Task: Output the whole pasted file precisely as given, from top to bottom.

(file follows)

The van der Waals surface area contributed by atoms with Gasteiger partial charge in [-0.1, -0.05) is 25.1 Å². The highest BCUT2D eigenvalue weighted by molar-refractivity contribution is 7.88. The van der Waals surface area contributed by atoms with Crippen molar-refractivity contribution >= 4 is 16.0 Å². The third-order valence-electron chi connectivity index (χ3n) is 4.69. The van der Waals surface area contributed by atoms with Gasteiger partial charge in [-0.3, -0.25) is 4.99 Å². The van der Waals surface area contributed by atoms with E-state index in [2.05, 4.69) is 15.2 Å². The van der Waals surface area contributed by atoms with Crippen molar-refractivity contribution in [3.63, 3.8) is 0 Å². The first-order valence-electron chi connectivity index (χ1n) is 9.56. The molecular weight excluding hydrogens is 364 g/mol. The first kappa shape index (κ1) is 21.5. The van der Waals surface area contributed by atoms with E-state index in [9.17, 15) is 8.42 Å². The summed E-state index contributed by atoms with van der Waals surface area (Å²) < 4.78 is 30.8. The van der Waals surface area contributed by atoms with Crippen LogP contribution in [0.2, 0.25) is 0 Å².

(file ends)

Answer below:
The van der Waals surface area contributed by atoms with Gasteiger partial charge in [-0.1, -0.05) is 25.1 Å². The highest BCUT2D eigenvalue weighted by molar-refractivity contribution is 7.88. The van der Waals surface area contributed by atoms with Crippen molar-refractivity contribution >= 4 is 16.0 Å². The third-order valence-electron chi connectivity index (χ3n) is 4.69. The van der Waals surface area contributed by atoms with Gasteiger partial charge in [-0.3, -0.25) is 4.99 Å². The van der Waals surface area contributed by atoms with E-state index in [2.05, 4.69) is 15.2 Å². The van der Waals surface area contributed by atoms with Crippen molar-refractivity contribution in [3.63, 3.8) is 0 Å². The first-order valence-electron chi connectivity index (χ1n) is 9.56. The molecular weight excluding hydrogens is 364 g/mol. The first kappa shape index (κ1) is 21.5. The van der Waals surface area contributed by atoms with E-state index in [9.17, 15) is 8.42 Å². The summed E-state index contributed by atoms with van der Waals surface area (Å²) < 4.78 is 30.8. The van der Waals surface area contributed by atoms with Crippen LogP contribution in [0.2, 0.25) is 0 Å².